More time for Dalton, Chase

The Ravens' defensive tackles of the future will get their second opportunity of the season Sunday.

Ravens starting defensive tackle Tony Siragusa is expected to miss his second straight game after having arthroscopic surgery done on his left knee last Saturday. Siragusa could play next Sunday against the Tennessee Titans.

That means second-year players Lional Dalton and Martin Chase will rotate at Siragusa's position along with veteran starter Larry Webster. The three players combined for three tackles last week and patrolled the middle well, but neither Chase or Martin were as effective as Siragusa.

"For my first game, I played all right," said Chase. "I can always play better. My job was to come off the bench and add some emotion to the game."

Dalton has family members who will be attending the game Sunday from Macon, Georgia.

"That will definitely be a motivating factor," said Chase. "You want your friends and family watching you play. A player who has really helped us has been Larry Webster. He has a strong work ethic and the little things he does works on you."

Dalton said: "I think we did all right. We held up our gaps and Pete and Ray took advantage of that. We need to get more pressure, pushing the pockets and setting up Mac [defensive end Michael McCrary] and Pete to do their things."

Right connections

It's not what you know, but who you know that keeps players around in the NFL.

The Ravens recently signed center Emmett Zitelli to their practice squad. He previously played on the Chicago Bears practice squad and later with the New York Giants. He was released by the Giants during their final roster cuts on Sept. 9.

He said having played for Ravens offensive line coach Jim Colletto in college, who was Purdue's head coach from 1991 through 1996, may have led to the Ravens signing him.

"I don't know how much he was involved and how much impact he has on the decision-making process," said Zitelli. "But I'm sure that's part of the reason I'm here.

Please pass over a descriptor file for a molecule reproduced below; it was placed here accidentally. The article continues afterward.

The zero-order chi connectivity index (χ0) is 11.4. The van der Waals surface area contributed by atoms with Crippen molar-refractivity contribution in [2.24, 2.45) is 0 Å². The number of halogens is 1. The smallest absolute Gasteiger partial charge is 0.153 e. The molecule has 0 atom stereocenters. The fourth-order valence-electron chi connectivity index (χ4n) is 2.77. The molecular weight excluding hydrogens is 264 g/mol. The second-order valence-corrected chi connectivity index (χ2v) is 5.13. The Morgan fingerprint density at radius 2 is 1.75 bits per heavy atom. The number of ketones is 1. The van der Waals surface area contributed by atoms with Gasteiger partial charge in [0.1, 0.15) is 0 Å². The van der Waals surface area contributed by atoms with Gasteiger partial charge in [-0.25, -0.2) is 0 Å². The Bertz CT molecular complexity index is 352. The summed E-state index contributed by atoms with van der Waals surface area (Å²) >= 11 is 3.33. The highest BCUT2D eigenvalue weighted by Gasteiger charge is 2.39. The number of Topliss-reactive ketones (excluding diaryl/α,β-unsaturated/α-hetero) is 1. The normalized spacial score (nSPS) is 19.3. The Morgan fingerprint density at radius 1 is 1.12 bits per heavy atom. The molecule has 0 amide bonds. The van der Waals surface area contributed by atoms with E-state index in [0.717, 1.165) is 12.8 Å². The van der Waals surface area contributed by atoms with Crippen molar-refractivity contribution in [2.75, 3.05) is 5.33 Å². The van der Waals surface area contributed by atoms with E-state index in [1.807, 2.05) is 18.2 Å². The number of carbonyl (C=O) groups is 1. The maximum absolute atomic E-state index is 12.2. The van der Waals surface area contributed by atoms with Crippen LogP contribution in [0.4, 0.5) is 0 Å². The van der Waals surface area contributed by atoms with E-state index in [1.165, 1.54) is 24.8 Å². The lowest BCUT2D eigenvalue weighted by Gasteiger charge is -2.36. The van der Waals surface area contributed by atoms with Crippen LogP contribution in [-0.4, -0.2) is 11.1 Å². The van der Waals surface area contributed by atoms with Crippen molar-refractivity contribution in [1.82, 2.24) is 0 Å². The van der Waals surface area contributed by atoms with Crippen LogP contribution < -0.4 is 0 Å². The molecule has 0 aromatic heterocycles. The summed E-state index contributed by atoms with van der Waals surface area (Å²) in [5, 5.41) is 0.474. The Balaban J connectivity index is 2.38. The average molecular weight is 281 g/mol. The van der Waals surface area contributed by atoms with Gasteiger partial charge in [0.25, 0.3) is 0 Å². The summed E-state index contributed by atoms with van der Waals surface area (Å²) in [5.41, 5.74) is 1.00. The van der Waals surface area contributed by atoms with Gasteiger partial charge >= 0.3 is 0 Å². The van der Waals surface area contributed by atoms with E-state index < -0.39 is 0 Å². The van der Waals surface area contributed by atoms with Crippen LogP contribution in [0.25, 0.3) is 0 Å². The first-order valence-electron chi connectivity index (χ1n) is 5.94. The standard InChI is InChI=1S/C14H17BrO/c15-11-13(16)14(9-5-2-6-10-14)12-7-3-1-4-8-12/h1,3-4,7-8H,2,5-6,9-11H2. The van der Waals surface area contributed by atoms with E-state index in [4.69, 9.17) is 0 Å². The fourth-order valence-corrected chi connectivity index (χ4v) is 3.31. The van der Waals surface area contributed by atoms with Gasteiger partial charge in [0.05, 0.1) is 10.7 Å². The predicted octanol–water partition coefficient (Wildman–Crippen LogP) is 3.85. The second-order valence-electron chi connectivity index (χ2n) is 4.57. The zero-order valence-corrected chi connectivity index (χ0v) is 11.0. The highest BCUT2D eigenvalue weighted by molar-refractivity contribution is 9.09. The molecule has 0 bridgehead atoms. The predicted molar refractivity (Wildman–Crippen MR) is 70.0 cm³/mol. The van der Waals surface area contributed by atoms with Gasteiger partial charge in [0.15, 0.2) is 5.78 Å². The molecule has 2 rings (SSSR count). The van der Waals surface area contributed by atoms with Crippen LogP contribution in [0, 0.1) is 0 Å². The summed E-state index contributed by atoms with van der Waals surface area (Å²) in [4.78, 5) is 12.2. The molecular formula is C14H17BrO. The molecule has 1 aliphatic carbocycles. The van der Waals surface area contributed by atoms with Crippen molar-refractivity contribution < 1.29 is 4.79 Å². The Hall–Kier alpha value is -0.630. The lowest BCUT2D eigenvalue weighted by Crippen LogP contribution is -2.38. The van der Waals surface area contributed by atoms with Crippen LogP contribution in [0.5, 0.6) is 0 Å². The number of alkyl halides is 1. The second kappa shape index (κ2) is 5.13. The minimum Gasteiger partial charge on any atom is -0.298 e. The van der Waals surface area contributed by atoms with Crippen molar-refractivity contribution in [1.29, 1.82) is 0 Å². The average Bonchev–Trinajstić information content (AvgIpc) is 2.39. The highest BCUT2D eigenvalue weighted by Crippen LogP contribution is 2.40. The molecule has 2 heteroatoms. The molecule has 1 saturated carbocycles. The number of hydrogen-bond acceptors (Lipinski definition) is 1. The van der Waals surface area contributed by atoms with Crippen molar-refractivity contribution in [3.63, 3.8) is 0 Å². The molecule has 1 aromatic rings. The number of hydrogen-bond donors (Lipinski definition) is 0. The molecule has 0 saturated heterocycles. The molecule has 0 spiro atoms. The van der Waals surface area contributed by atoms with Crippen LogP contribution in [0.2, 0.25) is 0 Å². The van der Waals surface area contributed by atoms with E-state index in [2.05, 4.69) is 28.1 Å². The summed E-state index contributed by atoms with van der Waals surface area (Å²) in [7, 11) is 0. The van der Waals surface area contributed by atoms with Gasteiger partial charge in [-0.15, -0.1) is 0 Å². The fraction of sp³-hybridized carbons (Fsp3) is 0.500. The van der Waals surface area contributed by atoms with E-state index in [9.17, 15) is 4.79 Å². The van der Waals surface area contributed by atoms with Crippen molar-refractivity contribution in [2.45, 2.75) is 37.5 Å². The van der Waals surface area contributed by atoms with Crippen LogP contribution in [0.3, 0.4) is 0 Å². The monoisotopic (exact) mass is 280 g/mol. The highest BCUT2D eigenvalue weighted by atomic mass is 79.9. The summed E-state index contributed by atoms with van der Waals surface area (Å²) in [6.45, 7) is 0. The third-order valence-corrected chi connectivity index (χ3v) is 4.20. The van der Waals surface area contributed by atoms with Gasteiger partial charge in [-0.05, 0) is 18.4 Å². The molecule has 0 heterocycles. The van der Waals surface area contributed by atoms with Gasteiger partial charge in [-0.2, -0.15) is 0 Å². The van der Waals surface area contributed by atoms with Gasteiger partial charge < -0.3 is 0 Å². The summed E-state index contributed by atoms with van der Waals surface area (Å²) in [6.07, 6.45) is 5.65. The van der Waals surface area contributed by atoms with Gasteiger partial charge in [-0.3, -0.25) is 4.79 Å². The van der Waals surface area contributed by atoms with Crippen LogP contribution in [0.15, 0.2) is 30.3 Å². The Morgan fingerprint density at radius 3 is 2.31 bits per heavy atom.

"I just got my playbook last night and it's not too difficult to learn. All the offenses have basic concepts with some extra components. Obviously, it will take some time to pick things up, but once I get the basics down, I'll be all right."

Wounded Falcons

Atlanta running back Jamal Anderson is out for the year with a torn anterior cruciate ligament. And with an injury list this week that includes such key players as quarterback Chris Chandler (hamstring, doubtful), defensive tackle Shane Dronett (calf, doubtful) and wide receiver/kick returner Tim Dwight (hamstring, doubtful), the 0-3 Falcons appear vulnerable to say the least.

But don't bother selling that idea at the Ravens facility.

"For [Falcons coach] Dan Reeves to go 0-4, we have to go down there and realize that's not going to be easy. He is too good of a coach," Billick said.

Said McCrary: "[The Falcons] are a wounded animal, and anytime you have a wounded animal around, you know they're going to fight. They are a threat."

Ravens kicker Matt Stover will not be too sorry to see Dwight on the sideline and not returning kicks. Dwight, who sat out last week's game against St. Louis with a hamstring pull, is one of the league's most explosive return men.

"That guy is like Jermaine Lewis back there. You can't let him get outside," Stover said of Dwight. "He's so fast on his cuts. God willing, I won't have to make the tackle. Even his half speed is a lot faster than my [full] speed. Not having him in there will help our coverage team."

Sun staff writer Gary Lambrecht contributed to this article.

Pub Date: 10/01/99